We are a UK registered charity dedicated to improving welfare for captive Asian elephants working in the tourist industry, working throughour Asia with a particular focus on Thailand.
Founded by British family Sarah, Felix, Joe and Natasha Blaine,. Having a passion for the natural world and animals in 2008 they travelled to Thailand, part of this trip was spent at a volunteer project for working Elephants, and it was to be an experience that would change their lives forever. They learned so much about Elephants working in the tourist industry in Thailand. Elephant The elephant tourism industry forces mahouts and their families into a desperate poverty trap that few can escape meaning the families are very poor and he welfare of the elephant is therefore compromised.
in December 2012 we crossed paths with Somsri, a beautiful and very wise Elephant, she was in her 70s and had led a very difficult life. Her owners at the time had only had her for a matter of months and she had spent many weeks of this time at the Elephant clinic in Surin. Before this she had been a street begging Elephant in Hua Hin. When we met her she was dangerously thin and exhausted amongst many other problems. Her tough life had more than caught up with her and we knew we had to help her. Following an email to Katherine Connor at Boon Lotts Elephant Sanctuary it was agreed that the funds should be raised for her to live out her days in dignity and peace at BLES. She sadly only survived for a month but lived her whole life in that time wrapped in the loving arms of sanctuary.
In her memory we founded Mahouts Elephant Foundation determined to help the thousands of captive elephants still working every day in a relentless tourist industry.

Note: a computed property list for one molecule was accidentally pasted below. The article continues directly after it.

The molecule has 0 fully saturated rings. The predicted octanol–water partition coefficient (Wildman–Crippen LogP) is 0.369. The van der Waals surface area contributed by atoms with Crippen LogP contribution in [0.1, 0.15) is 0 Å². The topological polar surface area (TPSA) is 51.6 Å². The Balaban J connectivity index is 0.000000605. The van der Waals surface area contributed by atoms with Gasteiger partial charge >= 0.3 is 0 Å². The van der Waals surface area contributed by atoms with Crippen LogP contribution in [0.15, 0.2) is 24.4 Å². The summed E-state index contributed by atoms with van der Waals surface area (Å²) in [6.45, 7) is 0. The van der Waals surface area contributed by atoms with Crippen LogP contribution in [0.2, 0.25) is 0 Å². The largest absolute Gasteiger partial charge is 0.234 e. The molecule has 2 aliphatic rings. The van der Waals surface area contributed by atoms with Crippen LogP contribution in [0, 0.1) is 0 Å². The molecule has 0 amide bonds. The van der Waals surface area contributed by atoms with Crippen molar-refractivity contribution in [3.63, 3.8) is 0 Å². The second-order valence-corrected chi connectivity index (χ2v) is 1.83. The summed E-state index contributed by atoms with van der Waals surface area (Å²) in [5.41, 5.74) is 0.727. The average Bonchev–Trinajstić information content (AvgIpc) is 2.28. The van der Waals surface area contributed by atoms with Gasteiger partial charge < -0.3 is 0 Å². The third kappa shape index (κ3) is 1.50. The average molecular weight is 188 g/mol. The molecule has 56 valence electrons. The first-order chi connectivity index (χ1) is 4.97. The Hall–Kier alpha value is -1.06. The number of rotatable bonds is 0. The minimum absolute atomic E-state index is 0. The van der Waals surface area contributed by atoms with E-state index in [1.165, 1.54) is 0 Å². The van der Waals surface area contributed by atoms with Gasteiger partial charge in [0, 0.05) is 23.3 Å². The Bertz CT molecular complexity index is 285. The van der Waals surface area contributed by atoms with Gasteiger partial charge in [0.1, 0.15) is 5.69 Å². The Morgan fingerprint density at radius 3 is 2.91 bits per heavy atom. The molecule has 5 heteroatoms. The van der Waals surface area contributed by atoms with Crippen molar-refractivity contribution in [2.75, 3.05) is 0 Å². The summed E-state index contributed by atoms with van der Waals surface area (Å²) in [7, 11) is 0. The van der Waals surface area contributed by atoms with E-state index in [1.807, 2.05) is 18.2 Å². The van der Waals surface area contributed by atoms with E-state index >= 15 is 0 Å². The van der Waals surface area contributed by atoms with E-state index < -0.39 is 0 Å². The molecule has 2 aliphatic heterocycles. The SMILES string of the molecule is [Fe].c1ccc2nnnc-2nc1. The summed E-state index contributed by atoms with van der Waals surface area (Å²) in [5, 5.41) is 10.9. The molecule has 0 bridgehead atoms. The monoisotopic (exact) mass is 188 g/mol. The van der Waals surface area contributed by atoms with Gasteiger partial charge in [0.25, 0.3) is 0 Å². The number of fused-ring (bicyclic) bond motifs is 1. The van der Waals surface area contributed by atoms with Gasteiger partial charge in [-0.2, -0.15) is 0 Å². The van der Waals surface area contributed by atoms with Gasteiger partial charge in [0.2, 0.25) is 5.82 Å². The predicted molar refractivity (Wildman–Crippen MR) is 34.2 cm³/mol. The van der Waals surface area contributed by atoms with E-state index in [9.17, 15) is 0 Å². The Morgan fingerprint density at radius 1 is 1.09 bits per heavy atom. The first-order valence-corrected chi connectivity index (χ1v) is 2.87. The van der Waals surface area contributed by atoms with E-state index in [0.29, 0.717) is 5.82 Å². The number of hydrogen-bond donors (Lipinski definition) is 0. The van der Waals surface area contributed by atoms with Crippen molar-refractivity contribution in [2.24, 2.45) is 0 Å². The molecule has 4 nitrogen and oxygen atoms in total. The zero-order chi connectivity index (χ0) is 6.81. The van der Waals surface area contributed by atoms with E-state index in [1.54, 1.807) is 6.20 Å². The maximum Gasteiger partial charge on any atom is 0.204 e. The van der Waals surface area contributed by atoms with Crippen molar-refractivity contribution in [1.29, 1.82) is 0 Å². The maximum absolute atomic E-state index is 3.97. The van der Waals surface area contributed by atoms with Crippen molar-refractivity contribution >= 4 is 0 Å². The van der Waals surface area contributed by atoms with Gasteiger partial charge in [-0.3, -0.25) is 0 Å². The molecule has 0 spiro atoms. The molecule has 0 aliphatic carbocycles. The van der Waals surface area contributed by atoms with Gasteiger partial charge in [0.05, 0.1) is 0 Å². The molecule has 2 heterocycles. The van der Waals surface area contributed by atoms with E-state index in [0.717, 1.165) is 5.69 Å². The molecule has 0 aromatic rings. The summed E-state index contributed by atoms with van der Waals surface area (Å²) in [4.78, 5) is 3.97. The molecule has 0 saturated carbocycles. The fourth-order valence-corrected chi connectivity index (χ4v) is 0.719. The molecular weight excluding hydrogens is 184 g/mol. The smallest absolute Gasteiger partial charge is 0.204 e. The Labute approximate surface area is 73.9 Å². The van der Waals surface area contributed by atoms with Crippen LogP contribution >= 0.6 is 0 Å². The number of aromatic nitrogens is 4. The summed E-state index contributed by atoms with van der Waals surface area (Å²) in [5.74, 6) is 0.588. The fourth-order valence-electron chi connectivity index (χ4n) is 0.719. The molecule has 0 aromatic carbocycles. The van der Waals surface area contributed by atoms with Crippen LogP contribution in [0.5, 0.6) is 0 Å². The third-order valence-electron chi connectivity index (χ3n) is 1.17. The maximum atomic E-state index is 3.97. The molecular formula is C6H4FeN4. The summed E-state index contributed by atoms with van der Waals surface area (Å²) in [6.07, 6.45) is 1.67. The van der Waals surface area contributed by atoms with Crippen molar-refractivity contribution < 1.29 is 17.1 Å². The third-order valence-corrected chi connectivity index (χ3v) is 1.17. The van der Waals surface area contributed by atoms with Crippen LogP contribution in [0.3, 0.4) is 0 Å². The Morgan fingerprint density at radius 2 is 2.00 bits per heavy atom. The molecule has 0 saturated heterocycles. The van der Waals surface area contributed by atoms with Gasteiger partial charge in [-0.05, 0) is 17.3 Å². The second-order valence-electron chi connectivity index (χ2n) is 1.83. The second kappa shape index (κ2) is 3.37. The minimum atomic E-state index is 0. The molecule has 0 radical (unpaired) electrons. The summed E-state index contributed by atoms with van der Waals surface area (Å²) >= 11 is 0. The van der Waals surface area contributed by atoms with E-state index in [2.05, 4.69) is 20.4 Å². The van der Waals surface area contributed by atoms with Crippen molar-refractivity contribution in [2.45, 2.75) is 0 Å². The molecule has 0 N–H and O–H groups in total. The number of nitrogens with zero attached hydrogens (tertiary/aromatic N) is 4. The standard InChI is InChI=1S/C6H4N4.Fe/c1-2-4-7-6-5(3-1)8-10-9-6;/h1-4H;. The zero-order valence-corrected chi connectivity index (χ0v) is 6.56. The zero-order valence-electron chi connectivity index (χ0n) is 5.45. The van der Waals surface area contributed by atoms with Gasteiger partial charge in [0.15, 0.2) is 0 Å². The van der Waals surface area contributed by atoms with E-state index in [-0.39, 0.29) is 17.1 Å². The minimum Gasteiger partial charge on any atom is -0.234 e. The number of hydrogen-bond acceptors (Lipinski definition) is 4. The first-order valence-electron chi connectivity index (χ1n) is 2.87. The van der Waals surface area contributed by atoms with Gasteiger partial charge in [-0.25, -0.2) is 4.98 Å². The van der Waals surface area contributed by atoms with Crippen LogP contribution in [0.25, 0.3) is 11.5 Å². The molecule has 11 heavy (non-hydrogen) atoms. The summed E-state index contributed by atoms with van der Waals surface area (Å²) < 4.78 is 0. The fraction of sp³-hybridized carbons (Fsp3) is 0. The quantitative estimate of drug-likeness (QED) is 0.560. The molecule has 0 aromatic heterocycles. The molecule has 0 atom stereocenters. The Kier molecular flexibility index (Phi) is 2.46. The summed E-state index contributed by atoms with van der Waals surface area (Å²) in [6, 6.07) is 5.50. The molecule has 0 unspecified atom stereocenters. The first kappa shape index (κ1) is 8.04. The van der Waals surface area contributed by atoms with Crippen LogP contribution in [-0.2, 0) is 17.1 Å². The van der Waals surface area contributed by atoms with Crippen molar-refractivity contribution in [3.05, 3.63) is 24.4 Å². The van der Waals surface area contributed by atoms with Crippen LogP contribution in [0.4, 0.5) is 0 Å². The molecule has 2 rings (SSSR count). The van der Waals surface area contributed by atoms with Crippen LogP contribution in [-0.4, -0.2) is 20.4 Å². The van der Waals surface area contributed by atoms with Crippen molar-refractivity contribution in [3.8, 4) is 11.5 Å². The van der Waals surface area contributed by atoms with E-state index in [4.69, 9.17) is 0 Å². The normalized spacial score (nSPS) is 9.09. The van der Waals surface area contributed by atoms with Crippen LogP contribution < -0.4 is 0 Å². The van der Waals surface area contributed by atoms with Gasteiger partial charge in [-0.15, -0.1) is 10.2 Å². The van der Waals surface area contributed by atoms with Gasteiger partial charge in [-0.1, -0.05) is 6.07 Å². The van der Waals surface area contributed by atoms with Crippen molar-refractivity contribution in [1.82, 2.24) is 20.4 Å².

Mahouts Elephant Foundation (MEF) was created to address the growing needs of elephants and mahouts in the tourism industry. The poor treatment of mahouts and elepahnts in trekking camps is well documentedhowever few realistic alternative livelihoods for mahoutsand their elephants exist. MEF answers this need with the Walking With Elephants safari style model of elephant tourism that we are designing and rolling out in a partnership with a rural village in Northern Thailand.
We work with a unique model of direct partnership with mahouts, empowering them with the toold they need to support their families and their elephants back in their home village rather than buying their elephants or employing them to work near the big cities. Our pilot project works with Karen hill tribe mahouts in northern Thailand but our model is designed for replication throughout elephant rangeland including Cambodia, Laos and Vietnam where elephant trekking is still widely practiced and in Myanmar where trekking industry professionals are now pushing to create a widespread elepahant riding industry. The need for models like ours is dire to prevent further harm to elephants and help exploited mahouts escape the poverty of the elephant tourism industry.
Mahouts Elephant Foundation (MEF) is a non-profit organisation dedicated to improving and protecting the lives of Asian elephants. Our mission is to work toward a shift in attitude within tourism that facilitates the return of captive, working elephants to protected forest habitat. MEF works on the ground to develop sustainable, welfare-focused tourist experiences in order to support the needs and livelihoods of the mahouts (traditional elephant keepers), their families and the local communities in coexistence with the needs of the elephants.
Why We Are Needed